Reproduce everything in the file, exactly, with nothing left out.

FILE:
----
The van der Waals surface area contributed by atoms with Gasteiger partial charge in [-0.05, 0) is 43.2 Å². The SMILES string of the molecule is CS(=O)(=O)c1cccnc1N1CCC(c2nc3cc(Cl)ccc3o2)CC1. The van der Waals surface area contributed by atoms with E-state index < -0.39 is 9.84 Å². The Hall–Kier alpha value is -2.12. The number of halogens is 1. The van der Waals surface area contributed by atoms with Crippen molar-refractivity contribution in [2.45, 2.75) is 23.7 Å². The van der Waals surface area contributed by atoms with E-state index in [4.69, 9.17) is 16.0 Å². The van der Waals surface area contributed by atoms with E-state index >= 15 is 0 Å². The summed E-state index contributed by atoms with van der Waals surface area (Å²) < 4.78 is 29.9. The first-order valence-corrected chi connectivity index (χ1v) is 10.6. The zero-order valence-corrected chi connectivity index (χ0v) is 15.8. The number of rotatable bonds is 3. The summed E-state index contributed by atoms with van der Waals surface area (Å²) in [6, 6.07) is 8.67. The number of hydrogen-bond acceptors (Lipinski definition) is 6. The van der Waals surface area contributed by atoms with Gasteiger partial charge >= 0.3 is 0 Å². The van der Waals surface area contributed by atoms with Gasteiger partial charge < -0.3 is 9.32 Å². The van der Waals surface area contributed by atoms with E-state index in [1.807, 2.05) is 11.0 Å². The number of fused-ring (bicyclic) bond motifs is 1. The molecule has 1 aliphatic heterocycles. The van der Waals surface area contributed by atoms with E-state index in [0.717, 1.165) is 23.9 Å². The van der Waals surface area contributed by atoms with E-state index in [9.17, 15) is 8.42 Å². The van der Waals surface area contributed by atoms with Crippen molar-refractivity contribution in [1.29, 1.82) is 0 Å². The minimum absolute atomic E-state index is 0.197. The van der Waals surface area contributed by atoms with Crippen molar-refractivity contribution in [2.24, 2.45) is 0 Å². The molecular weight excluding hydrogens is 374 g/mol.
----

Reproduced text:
The van der Waals surface area contributed by atoms with Gasteiger partial charge in [-0.05, 0) is 43.2 Å². The SMILES string of the molecule is CS(=O)(=O)c1cccnc1N1CCC(c2nc3cc(Cl)ccc3o2)CC1. The van der Waals surface area contributed by atoms with E-state index < -0.39 is 9.84 Å². The Hall–Kier alpha value is -2.12. The number of halogens is 1. The van der Waals surface area contributed by atoms with Crippen molar-refractivity contribution in [2.45, 2.75) is 23.7 Å². The van der Waals surface area contributed by atoms with E-state index in [4.69, 9.17) is 16.0 Å². The van der Waals surface area contributed by atoms with E-state index >= 15 is 0 Å². The summed E-state index contributed by atoms with van der Waals surface area (Å²) < 4.78 is 29.9. The first-order valence-corrected chi connectivity index (χ1v) is 10.6. The zero-order valence-corrected chi connectivity index (χ0v) is 15.8. The number of rotatable bonds is 3. The summed E-state index contributed by atoms with van der Waals surface area (Å²) in [6, 6.07) is 8.67. The number of hydrogen-bond acceptors (Lipinski definition) is 6. The van der Waals surface area contributed by atoms with Gasteiger partial charge >= 0.3 is 0 Å². The van der Waals surface area contributed by atoms with Gasteiger partial charge < -0.3 is 9.32 Å². The van der Waals surface area contributed by atoms with E-state index in [1.807, 2.05) is 11.0 Å². The number of fused-ring (bicyclic) bond motifs is 1. The molecule has 1 aliphatic heterocycles. The van der Waals surface area contributed by atoms with E-state index in [0.717, 1.165) is 23.9 Å². The van der Waals surface area contributed by atoms with E-state index in [9.17, 15) is 8.42 Å². The van der Waals surface area contributed by atoms with Crippen molar-refractivity contribution in [1.29, 1.82) is 0 Å². The minimum absolute atomic E-state index is 0.197. The van der Waals surface area contributed by atoms with Crippen molar-refractivity contribution in [2.24, 2.45) is 0 Å². The molecular weight excluding hydrogens is 374 g/mol.